PHOENIX - Arizona’s most notorious death row inmates past and present have incredible stories including this one where a man used his victim's ID and credit card to purchase a car.
ARTHUR MARTIN ROSS
Date of Birth: May 24, 1954
Executed: April 29, 1998
On April 10, 1990, Arthur Ross made an appointment to see James Ruble, a Tucson real estate agent. Ross told Ruble he was interested in seeing some commercial property near Ina and Thorneydale roads in Tucson. Ross called himself Michael Davis and said he was interested in the property for a photographic design business.
At 2 p.m., Ross met Ruble at the vacant store, armed with a 9MM handgun. Once inside, Ross tried to take Ruble's wallet. As the two struggled, Ruble was shot in the head at close range. Then Ross dragged Ruble behind a counter where he shot him in the head again, killing him.
Ross purchased a car using Ruble's ID and credit card
Ross immediately began using Ruble's credit cards, even using Ruble's identification to get a temporary driver's license. Over the course of four days, Ross used the cards to get money in Tucson and Casa Grande. In Casa Grande, Ross purchased a car using Ruble's ID and credit card.
Police followed a trail of credit card and bank card transactions, which led to Ross' arrest in Casa Grande on April 14, 1990.
While under arrest, he still claimed to be James Ruble. He soon changed his story and claimed to be Robert Burgess, saying that he found Ruble's wallet in a garbage dumpster.
Eventually he confessed, claiming that there was a struggle and that the first shot was accidental but the second shot was deliberate and done because he was scared.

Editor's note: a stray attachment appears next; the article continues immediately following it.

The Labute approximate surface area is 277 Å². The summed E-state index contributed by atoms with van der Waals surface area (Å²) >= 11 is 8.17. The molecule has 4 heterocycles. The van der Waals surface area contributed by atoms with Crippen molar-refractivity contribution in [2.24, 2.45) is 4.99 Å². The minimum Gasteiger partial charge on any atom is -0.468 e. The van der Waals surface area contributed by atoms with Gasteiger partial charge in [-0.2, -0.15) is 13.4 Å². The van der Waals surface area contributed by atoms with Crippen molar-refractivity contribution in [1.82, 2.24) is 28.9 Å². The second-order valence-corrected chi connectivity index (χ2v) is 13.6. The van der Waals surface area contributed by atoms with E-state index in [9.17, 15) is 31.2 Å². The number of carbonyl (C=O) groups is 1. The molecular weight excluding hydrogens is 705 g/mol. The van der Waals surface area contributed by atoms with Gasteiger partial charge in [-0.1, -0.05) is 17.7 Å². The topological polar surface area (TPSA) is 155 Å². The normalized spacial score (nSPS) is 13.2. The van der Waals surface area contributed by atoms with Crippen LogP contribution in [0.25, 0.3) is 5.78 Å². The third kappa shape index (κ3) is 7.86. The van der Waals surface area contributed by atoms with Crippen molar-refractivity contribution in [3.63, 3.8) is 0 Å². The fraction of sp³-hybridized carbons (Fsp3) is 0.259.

The trial began on December 18, 1990 and lasted until February 1, 1991. At trial, Ross' defense team tried to suppress his admission of guilt, but was denied at an evidentiary hearing.
The prosecution presented ATM photos showing Ross and his son using Ruble's ATM card. They also showed that Ross' fingerprints were at the murder scene. They also found the murder weapon in Ross' car.
The jury unanimously found Ross guilty of premeditated murder. In April 1991, Ross was sentenced to death.
Ross' appeals lasted seven years, as his defense team presented evidence to show a childhood background of emotionally and physically abusive foster home conditions and sexual abuse, a prison record of educating himself, tutoring others, and attending counseling, also his cooperation with police, a lack of any prior record of violence, and current family support.
The state fired back, saying Ross had been convicted of nine crimes, spending time in prison on five separate occasions. Some of those convictions happened while he was still in prison or on parole. They pointed out that Ross was still on parole when he killed Ruble.
Ross said he would rather die, than live on death row
Ross could have delayed his execution at least three more years with additional federal appeals but Ross said he "would rather die, than live on death row."